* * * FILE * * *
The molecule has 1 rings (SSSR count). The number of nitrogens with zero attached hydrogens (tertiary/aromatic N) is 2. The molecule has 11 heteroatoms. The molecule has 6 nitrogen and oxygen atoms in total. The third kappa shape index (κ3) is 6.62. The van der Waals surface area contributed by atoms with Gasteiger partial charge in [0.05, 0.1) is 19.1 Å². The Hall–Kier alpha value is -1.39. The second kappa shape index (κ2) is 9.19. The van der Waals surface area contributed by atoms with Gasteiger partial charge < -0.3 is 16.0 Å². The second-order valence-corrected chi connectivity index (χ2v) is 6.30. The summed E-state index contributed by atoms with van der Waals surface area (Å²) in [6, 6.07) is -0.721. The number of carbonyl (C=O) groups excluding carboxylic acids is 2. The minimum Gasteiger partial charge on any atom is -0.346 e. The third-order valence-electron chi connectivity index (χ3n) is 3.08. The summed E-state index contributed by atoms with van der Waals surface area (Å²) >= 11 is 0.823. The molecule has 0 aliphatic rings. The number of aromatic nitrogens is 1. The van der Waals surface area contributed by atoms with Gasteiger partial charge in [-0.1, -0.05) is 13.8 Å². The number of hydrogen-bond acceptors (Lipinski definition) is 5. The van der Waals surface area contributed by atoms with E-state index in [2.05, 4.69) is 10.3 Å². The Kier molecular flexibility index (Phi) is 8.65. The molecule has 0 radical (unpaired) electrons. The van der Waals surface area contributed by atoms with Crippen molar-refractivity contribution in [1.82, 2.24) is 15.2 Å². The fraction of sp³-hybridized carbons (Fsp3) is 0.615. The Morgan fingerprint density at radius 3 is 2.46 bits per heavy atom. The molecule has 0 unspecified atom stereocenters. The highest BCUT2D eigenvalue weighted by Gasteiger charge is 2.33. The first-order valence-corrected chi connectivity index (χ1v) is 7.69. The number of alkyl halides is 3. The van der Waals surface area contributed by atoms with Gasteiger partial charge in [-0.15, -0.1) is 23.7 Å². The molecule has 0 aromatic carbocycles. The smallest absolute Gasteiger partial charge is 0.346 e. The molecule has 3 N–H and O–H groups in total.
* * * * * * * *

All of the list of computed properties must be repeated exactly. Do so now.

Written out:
The molecule has 1 rings (SSSR count). The number of nitrogens with zero attached hydrogens (tertiary/aromatic N) is 2. The molecule has 11 heteroatoms. The molecule has 6 nitrogen and oxygen atoms in total. The third kappa shape index (κ3) is 6.62. The van der Waals surface area contributed by atoms with Gasteiger partial charge in [0.05, 0.1) is 19.1 Å². The Hall–Kier alpha value is -1.39. The second kappa shape index (κ2) is 9.19. The van der Waals surface area contributed by atoms with Gasteiger partial charge < -0.3 is 16.0 Å². The second-order valence-corrected chi connectivity index (χ2v) is 6.30. The summed E-state index contributed by atoms with van der Waals surface area (Å²) in [6, 6.07) is -0.721. The number of carbonyl (C=O) groups excluding carboxylic acids is 2. The minimum Gasteiger partial charge on any atom is -0.346 e. The third-order valence-electron chi connectivity index (χ3n) is 3.08. The summed E-state index contributed by atoms with van der Waals surface area (Å²) >= 11 is 0.823. The molecule has 0 aliphatic rings. The number of aromatic nitrogens is 1. The van der Waals surface area contributed by atoms with Gasteiger partial charge in [-0.1, -0.05) is 13.8 Å². The number of hydrogen-bond acceptors (Lipinski definition) is 5. The van der Waals surface area contributed by atoms with E-state index in [2.05, 4.69) is 10.3 Å². The Kier molecular flexibility index (Phi) is 8.65. The molecule has 0 radical (unpaired) electrons. The van der Waals surface area contributed by atoms with Crippen molar-refractivity contribution in [1.82, 2.24) is 15.2 Å². The fraction of sp³-hybridized carbons (Fsp3) is 0.615. The Morgan fingerprint density at radius 3 is 2.46 bits per heavy atom. The molecule has 0 unspecified atom stereocenters. The highest BCUT2D eigenvalue weighted by Gasteiger charge is 2.33. The first-order valence-corrected chi connectivity index (χ1v) is 7.69. The number of alkyl halides is 3. The van der Waals surface area contributed by atoms with Gasteiger partial charge in [-0.15, -0.1) is 23.7 Å². The molecule has 0 aromatic carbocycles. The smallest absolute Gasteiger partial charge is 0.346 e. The molecule has 3 N–H and O–H groups in total.